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When we decide to join the care sector, usually the driving force behind it is wanting to help people; care becomes a vocation and we thrive in those personal interactions where we can see the tangible difference we are making in real time.
This was certainly true on a personal level, having started as a support worker around 20 years ago and being inspired to become a Learning Disability Nurse based on seeing the difference that could be made on an individual level.
When I joined Catalyst Care Group, the goal was to continue nursing on the front line and stay very involved in the day to day care side of things. This is what got me up every day, and at the time I couldn’t imagine a life that didn’t involve seeing the people we were supporting day in, day out. However, as we grew and I was given more opportunity to learn about the organisation and try new things to improve what we were doing, my client-facing time became more limited as more time was spent coaching newer team members on our “why”.

Entering the world of people leadership in an office-based environment was incredibly daunting – my experience up until this point had been in residential, supported living and hospital environments where everyone just got involved and things ran as a “family home”. 
It’s a transition I struggled with at first – and it took several months to fall into a new way of working whereby I wasn’t delivering clinical support every single day. However, as we expanded our reach, the realisation that we were impacting more people at a larger scale really helped my shift my mindset towards seeing the benefits of taking up a leadership role.

Front-line nursing

Most of the people within our leadership team at Catalyst Care Group come from clinical, hands-on backgrounds. There are lessons we learned in clinical roles that support our decision-making when it comes to our family members, as well as more structured leadership lessons we’ve been on a journey to incorporate into our approach.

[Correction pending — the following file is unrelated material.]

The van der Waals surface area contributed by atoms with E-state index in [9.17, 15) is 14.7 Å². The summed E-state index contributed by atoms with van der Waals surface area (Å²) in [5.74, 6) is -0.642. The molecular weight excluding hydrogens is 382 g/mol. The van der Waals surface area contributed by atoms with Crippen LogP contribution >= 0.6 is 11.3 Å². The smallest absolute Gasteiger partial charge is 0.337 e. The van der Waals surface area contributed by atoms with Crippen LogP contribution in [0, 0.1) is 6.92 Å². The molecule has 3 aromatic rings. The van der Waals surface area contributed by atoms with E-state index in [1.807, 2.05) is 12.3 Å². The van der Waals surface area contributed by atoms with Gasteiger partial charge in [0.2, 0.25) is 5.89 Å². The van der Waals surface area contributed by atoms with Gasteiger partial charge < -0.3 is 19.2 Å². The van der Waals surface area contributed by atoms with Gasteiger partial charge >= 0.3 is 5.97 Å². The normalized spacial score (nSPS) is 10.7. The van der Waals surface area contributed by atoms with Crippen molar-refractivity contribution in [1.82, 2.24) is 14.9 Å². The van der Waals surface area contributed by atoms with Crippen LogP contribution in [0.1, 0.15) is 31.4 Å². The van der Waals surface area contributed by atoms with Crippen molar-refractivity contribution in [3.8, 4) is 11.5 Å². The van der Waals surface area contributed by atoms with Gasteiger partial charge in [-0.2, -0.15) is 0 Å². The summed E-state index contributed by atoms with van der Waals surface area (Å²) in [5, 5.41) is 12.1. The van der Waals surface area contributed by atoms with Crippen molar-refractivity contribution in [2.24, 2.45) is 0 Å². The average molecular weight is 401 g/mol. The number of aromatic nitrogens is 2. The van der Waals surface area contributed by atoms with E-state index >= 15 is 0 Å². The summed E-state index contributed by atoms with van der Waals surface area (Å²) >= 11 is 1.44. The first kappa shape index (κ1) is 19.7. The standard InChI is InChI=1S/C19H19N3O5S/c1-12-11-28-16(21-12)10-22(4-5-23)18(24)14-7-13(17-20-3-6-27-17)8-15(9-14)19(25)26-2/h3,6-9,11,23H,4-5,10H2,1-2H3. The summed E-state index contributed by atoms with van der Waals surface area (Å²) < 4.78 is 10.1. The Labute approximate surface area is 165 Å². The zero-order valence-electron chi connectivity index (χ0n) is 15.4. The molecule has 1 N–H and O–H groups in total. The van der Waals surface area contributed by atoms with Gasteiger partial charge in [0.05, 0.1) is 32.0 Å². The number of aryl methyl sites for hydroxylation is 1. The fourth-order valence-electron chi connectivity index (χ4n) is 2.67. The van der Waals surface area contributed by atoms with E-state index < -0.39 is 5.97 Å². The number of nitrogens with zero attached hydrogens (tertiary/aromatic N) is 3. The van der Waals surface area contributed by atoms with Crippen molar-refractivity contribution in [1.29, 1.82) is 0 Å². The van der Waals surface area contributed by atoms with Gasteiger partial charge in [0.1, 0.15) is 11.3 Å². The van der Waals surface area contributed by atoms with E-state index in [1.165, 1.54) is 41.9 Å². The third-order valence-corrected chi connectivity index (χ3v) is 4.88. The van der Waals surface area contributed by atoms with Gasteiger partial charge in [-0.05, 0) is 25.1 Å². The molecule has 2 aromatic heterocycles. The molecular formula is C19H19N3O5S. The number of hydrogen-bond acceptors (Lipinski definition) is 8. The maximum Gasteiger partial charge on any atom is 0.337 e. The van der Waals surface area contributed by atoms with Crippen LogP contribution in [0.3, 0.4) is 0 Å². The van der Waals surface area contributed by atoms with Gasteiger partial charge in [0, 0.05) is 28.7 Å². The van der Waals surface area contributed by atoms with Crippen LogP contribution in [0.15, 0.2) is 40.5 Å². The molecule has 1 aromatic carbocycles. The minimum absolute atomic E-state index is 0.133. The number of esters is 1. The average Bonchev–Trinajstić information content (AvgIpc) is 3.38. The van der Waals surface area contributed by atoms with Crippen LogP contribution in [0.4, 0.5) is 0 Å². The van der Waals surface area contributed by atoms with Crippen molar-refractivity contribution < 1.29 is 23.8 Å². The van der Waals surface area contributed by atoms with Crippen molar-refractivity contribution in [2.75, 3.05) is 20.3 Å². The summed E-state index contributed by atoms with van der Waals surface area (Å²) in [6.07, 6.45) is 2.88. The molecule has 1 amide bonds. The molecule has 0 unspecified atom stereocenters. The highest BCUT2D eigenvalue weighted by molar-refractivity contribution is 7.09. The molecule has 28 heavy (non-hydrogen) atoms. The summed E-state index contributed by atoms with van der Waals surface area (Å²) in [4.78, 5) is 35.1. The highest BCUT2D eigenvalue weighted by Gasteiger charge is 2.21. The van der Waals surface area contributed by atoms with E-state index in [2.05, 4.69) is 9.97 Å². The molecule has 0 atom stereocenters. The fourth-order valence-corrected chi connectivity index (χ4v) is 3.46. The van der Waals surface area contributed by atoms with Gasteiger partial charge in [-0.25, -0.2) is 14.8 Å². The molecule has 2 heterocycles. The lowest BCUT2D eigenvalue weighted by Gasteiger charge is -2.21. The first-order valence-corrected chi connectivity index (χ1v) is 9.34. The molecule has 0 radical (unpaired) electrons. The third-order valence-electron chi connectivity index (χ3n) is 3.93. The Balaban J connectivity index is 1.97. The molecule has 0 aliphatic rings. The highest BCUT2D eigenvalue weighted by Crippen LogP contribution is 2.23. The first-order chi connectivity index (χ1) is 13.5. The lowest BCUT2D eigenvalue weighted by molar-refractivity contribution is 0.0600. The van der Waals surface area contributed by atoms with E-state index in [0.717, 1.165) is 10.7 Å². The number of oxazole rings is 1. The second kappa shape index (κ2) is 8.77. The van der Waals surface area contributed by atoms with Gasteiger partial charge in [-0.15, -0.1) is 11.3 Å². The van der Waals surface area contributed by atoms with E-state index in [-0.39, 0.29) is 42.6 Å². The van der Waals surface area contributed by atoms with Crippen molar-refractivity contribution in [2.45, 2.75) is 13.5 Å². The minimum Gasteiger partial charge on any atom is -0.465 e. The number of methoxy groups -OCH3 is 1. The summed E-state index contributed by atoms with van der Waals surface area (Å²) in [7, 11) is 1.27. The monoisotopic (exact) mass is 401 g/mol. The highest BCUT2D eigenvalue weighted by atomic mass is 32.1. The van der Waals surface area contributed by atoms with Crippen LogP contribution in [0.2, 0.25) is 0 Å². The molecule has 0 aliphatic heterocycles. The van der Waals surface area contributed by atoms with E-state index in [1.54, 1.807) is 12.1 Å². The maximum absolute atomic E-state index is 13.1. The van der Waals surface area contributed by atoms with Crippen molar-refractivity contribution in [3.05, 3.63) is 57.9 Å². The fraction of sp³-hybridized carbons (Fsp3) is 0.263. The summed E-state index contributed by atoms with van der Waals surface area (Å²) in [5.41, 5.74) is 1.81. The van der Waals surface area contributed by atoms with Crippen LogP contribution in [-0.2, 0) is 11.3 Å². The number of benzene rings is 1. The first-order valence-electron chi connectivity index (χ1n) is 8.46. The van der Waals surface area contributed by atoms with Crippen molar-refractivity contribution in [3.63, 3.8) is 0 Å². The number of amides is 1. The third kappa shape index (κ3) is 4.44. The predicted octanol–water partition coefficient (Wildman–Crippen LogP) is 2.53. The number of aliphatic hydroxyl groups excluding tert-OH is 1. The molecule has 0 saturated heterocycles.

At Catalyst Care Group, we see every single person associated with our organisation as a valued family member, and it comes from the very notion that as humans, we are all equal and yet also each have a unique ability to contribute to the world. And as leaders, we have a duty of care to everybody around us.
In the wider health and social care sector, sometimes we might not realise the weight of our decisions on people’s lives – be it our direct staff teams or the individuals for whom we have a duty to serve. It’s easy to get caught up in such a dynamic and fast-paced environment where it feels as though everybody needs a piece of us. We work in an emotive sector, and we are human too.
The biggest thing that I’ve learned through time, is that it’s alright to make mistakes. Leadership is a journey, and we won’t always get it right – but every day is an opportunity to get up and try again.
So if you make the decision to move into leadership, the best piece of advice I can give you is this: go with willingness. Willingness to learn, willingness to adapt, willingness to make mistakes and above all, willingness to use your position for greater positive impact on those around you

Transforming lives

Transforming care for the better